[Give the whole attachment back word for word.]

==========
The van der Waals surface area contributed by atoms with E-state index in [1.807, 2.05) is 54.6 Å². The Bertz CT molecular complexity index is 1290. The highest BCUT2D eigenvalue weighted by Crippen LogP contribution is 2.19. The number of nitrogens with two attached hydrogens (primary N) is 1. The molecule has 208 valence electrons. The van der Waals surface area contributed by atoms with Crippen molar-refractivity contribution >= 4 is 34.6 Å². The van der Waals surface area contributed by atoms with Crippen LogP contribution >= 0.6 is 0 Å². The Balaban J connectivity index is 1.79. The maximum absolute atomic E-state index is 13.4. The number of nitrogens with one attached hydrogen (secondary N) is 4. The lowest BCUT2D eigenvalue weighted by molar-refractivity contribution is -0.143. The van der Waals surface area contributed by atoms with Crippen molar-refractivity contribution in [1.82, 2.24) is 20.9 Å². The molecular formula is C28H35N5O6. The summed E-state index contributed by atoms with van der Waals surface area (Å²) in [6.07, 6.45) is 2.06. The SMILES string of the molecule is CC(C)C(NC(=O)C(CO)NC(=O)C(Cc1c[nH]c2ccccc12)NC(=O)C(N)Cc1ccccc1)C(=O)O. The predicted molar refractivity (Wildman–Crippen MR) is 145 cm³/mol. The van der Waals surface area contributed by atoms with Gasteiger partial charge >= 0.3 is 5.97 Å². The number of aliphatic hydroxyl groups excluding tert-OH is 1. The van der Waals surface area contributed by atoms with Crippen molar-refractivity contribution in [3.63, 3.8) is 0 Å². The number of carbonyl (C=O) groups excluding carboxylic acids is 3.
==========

The van der Waals surface area contributed by atoms with E-state index in [1.807, 2.05) is 54.6 Å². The Bertz CT molecular complexity index is 1290. The highest BCUT2D eigenvalue weighted by Crippen LogP contribution is 2.19. The number of nitrogens with two attached hydrogens (primary N) is 1. The molecule has 208 valence electrons. The van der Waals surface area contributed by atoms with Crippen molar-refractivity contribution >= 4 is 34.6 Å². The van der Waals surface area contributed by atoms with Crippen LogP contribution >= 0.6 is 0 Å². The Balaban J connectivity index is 1.79. The maximum absolute atomic E-state index is 13.4. The number of nitrogens with one attached hydrogen (secondary N) is 4. The lowest BCUT2D eigenvalue weighted by molar-refractivity contribution is -0.143. The van der Waals surface area contributed by atoms with Crippen molar-refractivity contribution in [1.82, 2.24) is 20.9 Å². The molecular formula is C28H35N5O6. The summed E-state index contributed by atoms with van der Waals surface area (Å²) in [6.07, 6.45) is 2.06. The SMILES string of the molecule is CC(C)C(NC(=O)C(CO)NC(=O)C(Cc1c[nH]c2ccccc12)NC(=O)C(N)Cc1ccccc1)C(=O)O. The predicted molar refractivity (Wildman–Crippen MR) is 145 cm³/mol. The van der Waals surface area contributed by atoms with Gasteiger partial charge >= 0.3 is 5.97 Å². The number of aliphatic hydroxyl groups excluding tert-OH is 1. The van der Waals surface area contributed by atoms with Crippen molar-refractivity contribution in [3.63, 3.8) is 0 Å². The number of carbonyl (C=O) groups excluding carboxylic acids is 3.